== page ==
Classic vs. Timeless: Do You Know the Difference?

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Ten years ago, I wrote a play for The Monsignor Schnacky Players. It was called The Macaroni Kid. The melodrama told the heartwarming but comedic story of a young orphan trying to reunite with his long, lost mother. Kidnapped by gypsies as a baby, he doesn’t know her name, he doesn’t know where she lives, he doesn’t even know what she looks like. All he remembers is her voice and the beautiful songs she would sing to him.

Now a young man, he decides the only way to find his mother is to sing everywhere, every chance he has. Only then, maybe, if he is lucky, she will find him. (That’s the heartwarming part.)

The only trouble with his plan; he can’t sing. But everyone is so captivated by his story and his quest that they don’t have the heart to tell him. (That’s where the comedy comes in.)

This isn’t a new story. It’s a spin on the familiar “boy-loses-girl/boy-looks-for-girl/boy-finds-girl” three act drama well known among story-tellers, scriptwriters, and playwrights. Lest you think “mother” doesn’t qualify for “girl,” I suggest you reread that timeless Greek classic Oedipus Rex.

There. I just did it. I used “timeless” and “classic” in the same sentence.

Most people view “timeless” and “classic” as interchangeable adjectives. They’re not.

By definition, “timeless” mean “eternal” and “classic” means “highest quality.” That means just because something is really good doesn’t mean it will last forever. For example, Betsy’s lasagna roll-ups are really good, but they don’t last forever, (not even when refrigerated, although they usually don’t make it that far when Peter’s home).

Rather than focus on arcane culinary cooking from the Carosa Kitchen, perhaps it would be more useful to you if we viewed “timeless” and “classic” through the cultural lens.

Here’s why it’s important to understand the difference: because you’re a follower, not a leader.

Sorry, about that, chief, but we are, to one extent or another, followers. Even when we act as leaders. Here’s why.

Behavioral psychologists like Robert Cialdini have shown “Social Proof” as one of the best methods you can use to persuade people. What is “Social Proof?” It’s the thing that makes you jump off the bridge when you see all your friends jumping off the bridge. Sure, your mother warned you about this, but, admit it, you’ve done things just because you know a lot of other people have done it.

Don’t believe me? Have you ever said this about any public policy: “We should (or shouldn’t) do this because most people surveyed said we should (or shouldn’t) do this.”? That’s Social Proof. (That’s also why political surveys can be a dangerous thing.)

But let’s stay in the realm of fun. Let’s look at historical figures and popular culture. Which are timeless, and which are merely classic?

Well, let’s start with this: In order to be considered timeless, you must first be considered classic. To be classic, you must be ranked first in your particular genre. Let’s take a look at some of history’s bad guys. Do you know these names: Attila the Hun, Mao Zedong, Adolph Hitler, Ivan the Terrible, and Pol Pot? All these men committed atrocious acts of genocide. Pretty bad stuff. They make the cut of “History’s All Time Bad Guys” as well as give new meaning to G.O.A.T. (“Greatest of All Time”).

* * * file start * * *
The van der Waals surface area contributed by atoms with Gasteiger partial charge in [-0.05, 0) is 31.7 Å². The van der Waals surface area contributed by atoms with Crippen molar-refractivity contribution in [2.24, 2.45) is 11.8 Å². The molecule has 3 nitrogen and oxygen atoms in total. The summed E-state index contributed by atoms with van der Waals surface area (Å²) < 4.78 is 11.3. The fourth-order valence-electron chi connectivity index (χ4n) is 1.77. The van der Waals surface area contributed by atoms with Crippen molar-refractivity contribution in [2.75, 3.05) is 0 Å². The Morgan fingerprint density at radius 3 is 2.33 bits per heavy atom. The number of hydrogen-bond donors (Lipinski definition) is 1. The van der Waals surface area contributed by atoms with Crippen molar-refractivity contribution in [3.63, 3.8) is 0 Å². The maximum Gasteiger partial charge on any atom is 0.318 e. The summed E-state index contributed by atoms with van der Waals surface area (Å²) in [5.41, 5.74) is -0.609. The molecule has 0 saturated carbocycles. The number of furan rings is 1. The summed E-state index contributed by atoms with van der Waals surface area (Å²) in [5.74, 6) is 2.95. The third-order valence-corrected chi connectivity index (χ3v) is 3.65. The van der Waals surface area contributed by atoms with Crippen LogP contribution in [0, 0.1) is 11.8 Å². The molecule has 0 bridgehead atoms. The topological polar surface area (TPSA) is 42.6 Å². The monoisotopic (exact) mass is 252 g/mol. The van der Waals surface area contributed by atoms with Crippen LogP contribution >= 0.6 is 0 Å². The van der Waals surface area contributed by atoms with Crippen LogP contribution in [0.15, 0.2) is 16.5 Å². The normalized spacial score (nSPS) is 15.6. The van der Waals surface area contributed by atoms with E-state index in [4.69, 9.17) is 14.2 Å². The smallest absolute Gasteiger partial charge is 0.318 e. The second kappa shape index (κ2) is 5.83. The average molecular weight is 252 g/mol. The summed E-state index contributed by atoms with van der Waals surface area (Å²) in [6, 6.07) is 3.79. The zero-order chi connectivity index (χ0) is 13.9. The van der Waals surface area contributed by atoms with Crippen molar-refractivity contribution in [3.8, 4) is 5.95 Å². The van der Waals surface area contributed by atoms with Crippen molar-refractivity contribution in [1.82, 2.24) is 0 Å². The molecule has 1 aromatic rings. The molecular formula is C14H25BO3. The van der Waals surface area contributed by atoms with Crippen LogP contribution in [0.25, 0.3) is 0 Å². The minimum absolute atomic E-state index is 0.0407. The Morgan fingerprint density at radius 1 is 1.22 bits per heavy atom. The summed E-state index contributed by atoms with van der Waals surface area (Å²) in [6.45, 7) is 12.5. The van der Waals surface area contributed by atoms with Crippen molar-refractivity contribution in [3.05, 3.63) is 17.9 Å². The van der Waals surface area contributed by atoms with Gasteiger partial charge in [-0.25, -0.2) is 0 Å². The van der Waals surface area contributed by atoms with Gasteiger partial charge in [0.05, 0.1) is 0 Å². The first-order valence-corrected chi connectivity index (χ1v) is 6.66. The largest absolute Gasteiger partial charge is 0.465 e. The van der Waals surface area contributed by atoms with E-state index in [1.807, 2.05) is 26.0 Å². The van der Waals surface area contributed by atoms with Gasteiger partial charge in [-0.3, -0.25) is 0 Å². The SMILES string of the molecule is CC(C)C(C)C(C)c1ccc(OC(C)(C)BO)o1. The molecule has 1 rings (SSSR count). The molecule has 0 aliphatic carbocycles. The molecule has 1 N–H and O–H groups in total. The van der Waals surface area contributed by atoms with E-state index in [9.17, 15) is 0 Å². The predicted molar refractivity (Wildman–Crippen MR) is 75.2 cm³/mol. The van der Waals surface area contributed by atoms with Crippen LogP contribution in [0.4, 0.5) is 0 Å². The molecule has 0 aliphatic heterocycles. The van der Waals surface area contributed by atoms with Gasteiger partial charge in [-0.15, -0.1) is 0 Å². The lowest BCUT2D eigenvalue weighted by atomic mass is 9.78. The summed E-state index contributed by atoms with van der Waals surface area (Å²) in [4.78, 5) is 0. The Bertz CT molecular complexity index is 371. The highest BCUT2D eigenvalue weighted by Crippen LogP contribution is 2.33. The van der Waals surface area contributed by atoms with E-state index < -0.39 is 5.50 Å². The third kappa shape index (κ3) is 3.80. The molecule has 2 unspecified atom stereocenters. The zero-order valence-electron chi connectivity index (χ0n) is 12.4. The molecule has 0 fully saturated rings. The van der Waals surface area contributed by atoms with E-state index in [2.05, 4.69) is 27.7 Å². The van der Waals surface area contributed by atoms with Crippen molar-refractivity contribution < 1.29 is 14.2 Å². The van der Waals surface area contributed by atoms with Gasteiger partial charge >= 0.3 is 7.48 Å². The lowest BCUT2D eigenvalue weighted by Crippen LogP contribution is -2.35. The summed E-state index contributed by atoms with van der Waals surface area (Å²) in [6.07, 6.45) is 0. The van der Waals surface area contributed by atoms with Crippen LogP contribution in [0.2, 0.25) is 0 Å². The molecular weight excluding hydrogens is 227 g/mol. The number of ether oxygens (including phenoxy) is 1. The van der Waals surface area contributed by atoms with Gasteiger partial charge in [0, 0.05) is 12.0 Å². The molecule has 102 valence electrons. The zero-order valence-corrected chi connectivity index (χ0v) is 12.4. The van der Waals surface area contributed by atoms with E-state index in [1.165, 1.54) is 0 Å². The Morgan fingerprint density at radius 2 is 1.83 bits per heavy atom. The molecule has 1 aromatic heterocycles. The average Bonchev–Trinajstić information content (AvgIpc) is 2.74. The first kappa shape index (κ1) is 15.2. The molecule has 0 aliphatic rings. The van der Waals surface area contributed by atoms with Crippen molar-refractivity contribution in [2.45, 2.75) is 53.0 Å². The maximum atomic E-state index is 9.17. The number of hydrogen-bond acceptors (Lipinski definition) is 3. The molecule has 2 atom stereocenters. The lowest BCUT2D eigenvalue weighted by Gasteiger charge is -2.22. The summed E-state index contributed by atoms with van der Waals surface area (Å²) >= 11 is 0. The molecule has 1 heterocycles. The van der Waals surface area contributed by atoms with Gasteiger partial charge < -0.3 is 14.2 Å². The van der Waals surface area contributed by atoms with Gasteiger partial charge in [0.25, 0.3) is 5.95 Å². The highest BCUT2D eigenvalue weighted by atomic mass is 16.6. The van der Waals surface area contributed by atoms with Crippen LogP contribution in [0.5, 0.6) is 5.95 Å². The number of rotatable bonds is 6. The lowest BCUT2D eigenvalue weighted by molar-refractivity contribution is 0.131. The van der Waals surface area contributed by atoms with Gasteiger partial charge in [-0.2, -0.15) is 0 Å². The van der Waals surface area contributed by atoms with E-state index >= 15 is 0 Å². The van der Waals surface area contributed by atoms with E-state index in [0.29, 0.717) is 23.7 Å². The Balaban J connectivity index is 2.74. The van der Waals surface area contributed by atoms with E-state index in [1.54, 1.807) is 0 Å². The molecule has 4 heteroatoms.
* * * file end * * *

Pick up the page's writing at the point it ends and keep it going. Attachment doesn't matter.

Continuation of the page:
But do they “rise” to the level of timeless? Although we might think Hitler as a timeless antagonist, (and he may well be), will history remember him fifteen centuries from now like they do Attila the Hun? Sure, Hitler may have killed more people than Attila the Hun, but that’s only because there were more people to kill. And if killing people is our measure, Hitler’s not even in the top two. Jozef Stalin (who wasn’t even on our initial list) ranks #2, killing 50% more people than Hitler. Topping the list is Mao Zedong (nee Tse Tung), who is “credited” (?) with killing 3-4 times more people than Hitler.

Ugh. I don’t like going down this path. Let’s turn to pop culture.

Sure, Beethoven, Bach, and Brahms might be considered “timeless” among their “classic” classical peers. But which of their tunes are really timeless? I would say Beethoven’s 5th and 9th certainly merit that label as does Brahms’ Lullaby. Bach? That’s a bit more of a challenge. I would vote for “Toccata and Fugue in D Minor.” Don’t believe me? Do a web search on it and give it a listen. Otherwise, watch Fantasia or the original Rollerball.

If the “Three B’s” remain timeless, will there be a fourth “B” soon added to this “classic” list in every Music Appreciation syllabus?

With each succeeding generation from Beatlemania, it appears that the Fab Four are earnestly evolving from the “classic” category to the “timeless” category. That they wrote their own music helps them attain this position in a way that Elvis never could. That being said, Elvis, between his avant-garde swiveling and his unique voice, may merit his own “timeless” category.

Finally, let’s touch upon classic films. Although many cinephiles agree Citizen Kane merits the top all-time rank in the list of best films, will it endure as timeless? Like The Macaroni Kid, the movie is about a boy’s continuing search for his lost mother (or at least the innocence she represents). It certainly qualifies as “classic.” It will forever be the first in many categories. No one will ever be able to take that away from it.

Nipping on its heels, however, is Casablanca. Again, it features the “boy-loses-girl/boy-looks-for-girl/boy-finds-girl” three act drama, but with a very satisfying twist. Unlike Citizen Kane, it also contains an all-time bad guy as its implied protagonist – Hitler.

A love story where the protagonist gives up the girl to defeat one of history’s worst villains?

Now that’s timeless.

And also one of the greatest Star Trek episodes ever (“City on the Edge of Forever”).

 

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